Economics Weekly: Novel Coronavirus and the Economy

Friday, February 14, 2020

On December 31, 2019, the Chinese government notified the WHO of the outbreak of a contagion that was affecting the city of Wuhan, in the Hubei province of China. By January 7, it was identified as the novel coronavirus (2019-nCoV). Since then, 1,369 people have died. Analysts have been doing their best to assess the potential impact the outbreak might have on global economic growth. However, there is only so much we can know without a clear picture of the extent of the outbreak, particularly when the number of cases is being drastically underreported—the Chinese revealed an allegedly more accurate count this week, but this still only uses the new methodology for the Hubei province and not the rest of China! Nevertheless, it may be possible to make very general ballpark estimates largely based on the impact of the last such global contagion, SARS.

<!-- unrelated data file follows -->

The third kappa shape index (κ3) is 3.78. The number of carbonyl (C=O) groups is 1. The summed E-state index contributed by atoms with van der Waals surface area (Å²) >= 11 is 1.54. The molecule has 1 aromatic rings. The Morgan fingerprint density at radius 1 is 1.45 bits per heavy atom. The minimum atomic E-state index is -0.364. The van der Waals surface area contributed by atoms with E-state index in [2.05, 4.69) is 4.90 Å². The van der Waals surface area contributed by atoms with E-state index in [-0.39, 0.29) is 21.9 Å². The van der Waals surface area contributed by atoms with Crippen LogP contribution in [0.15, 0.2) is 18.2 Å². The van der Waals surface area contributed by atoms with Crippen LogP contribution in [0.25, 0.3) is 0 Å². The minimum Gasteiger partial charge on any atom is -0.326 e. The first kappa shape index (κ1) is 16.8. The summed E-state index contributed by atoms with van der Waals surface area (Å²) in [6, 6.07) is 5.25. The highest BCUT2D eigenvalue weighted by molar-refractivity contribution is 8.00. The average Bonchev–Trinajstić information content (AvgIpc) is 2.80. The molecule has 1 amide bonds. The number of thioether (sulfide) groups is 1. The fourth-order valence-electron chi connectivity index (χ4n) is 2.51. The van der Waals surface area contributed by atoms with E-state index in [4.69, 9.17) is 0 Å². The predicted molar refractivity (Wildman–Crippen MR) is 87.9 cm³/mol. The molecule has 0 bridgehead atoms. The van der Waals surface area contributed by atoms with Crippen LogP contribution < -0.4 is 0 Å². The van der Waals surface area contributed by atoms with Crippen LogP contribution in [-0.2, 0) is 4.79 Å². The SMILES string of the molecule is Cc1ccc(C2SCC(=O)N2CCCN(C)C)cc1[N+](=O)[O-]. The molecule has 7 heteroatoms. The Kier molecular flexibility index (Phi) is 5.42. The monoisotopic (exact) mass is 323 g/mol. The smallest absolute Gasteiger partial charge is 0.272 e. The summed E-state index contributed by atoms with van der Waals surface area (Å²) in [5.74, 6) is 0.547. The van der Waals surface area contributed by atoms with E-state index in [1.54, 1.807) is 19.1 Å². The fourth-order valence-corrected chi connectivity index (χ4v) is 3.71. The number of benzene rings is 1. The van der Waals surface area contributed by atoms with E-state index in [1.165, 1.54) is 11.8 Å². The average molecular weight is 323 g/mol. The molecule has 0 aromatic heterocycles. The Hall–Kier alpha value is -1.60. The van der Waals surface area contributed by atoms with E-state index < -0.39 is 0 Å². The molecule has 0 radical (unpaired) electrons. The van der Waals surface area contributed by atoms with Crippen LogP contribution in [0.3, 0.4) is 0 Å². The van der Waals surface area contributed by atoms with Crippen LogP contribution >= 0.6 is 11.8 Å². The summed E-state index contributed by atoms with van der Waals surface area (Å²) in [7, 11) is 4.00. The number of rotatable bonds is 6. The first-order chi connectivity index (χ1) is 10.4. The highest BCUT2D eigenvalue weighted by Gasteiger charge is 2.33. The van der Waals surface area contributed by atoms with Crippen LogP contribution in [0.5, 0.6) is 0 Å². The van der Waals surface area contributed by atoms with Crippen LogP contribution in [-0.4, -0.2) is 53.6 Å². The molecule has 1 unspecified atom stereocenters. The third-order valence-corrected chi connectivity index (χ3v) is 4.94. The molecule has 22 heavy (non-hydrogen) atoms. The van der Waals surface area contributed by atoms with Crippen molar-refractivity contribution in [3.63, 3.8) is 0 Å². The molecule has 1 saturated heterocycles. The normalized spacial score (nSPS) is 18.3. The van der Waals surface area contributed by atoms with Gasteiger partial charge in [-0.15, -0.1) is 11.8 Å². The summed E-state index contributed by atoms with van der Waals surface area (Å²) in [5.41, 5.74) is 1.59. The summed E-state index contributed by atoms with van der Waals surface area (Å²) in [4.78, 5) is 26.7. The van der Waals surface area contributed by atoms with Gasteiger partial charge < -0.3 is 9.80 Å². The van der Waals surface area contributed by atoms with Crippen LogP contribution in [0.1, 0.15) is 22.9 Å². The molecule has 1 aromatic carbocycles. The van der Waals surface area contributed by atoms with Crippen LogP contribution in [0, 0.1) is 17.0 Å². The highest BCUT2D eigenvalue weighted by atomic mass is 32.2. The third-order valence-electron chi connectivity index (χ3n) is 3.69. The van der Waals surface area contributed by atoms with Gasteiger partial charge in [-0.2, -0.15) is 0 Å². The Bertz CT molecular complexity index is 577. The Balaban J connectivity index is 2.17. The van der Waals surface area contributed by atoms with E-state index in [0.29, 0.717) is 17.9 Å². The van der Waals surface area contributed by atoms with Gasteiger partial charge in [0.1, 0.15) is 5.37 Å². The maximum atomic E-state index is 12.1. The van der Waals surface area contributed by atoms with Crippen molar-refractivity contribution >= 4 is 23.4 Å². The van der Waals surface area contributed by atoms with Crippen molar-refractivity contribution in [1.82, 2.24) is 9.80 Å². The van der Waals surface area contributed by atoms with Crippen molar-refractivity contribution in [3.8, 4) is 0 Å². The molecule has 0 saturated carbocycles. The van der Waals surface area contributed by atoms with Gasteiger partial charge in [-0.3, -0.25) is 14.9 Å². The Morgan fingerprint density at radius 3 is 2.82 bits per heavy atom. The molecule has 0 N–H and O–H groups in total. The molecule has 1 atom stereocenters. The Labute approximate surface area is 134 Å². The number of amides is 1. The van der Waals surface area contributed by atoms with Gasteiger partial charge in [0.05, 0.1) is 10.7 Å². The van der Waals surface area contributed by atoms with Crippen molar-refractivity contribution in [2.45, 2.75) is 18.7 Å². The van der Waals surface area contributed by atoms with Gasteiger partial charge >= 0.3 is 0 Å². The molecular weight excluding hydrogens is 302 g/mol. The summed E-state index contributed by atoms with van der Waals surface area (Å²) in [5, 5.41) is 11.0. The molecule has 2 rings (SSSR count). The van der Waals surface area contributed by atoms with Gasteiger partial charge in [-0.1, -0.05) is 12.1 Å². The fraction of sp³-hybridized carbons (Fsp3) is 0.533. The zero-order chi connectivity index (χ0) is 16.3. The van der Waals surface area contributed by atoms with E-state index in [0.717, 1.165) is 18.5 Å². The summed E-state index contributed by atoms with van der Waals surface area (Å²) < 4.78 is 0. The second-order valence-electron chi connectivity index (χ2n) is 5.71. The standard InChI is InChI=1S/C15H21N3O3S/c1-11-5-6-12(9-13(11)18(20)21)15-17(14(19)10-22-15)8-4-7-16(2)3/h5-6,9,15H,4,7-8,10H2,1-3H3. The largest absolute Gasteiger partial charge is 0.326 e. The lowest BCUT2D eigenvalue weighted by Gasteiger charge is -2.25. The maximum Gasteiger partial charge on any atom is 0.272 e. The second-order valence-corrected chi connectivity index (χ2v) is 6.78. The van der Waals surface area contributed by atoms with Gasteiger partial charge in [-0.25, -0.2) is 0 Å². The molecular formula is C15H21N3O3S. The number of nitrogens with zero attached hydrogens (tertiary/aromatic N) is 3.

In this week's Economics Weekly, we examine the current novel coronavirus outbreak and its possible implications for economic growth.

For a copy of this report or to subscribe to the Economics Weekly or Economic Indicators reports, please contact your William Blair representative.

Richard de Chazal, CFA is a London-based macroeconomist covering the U.S. economy and financial markets.

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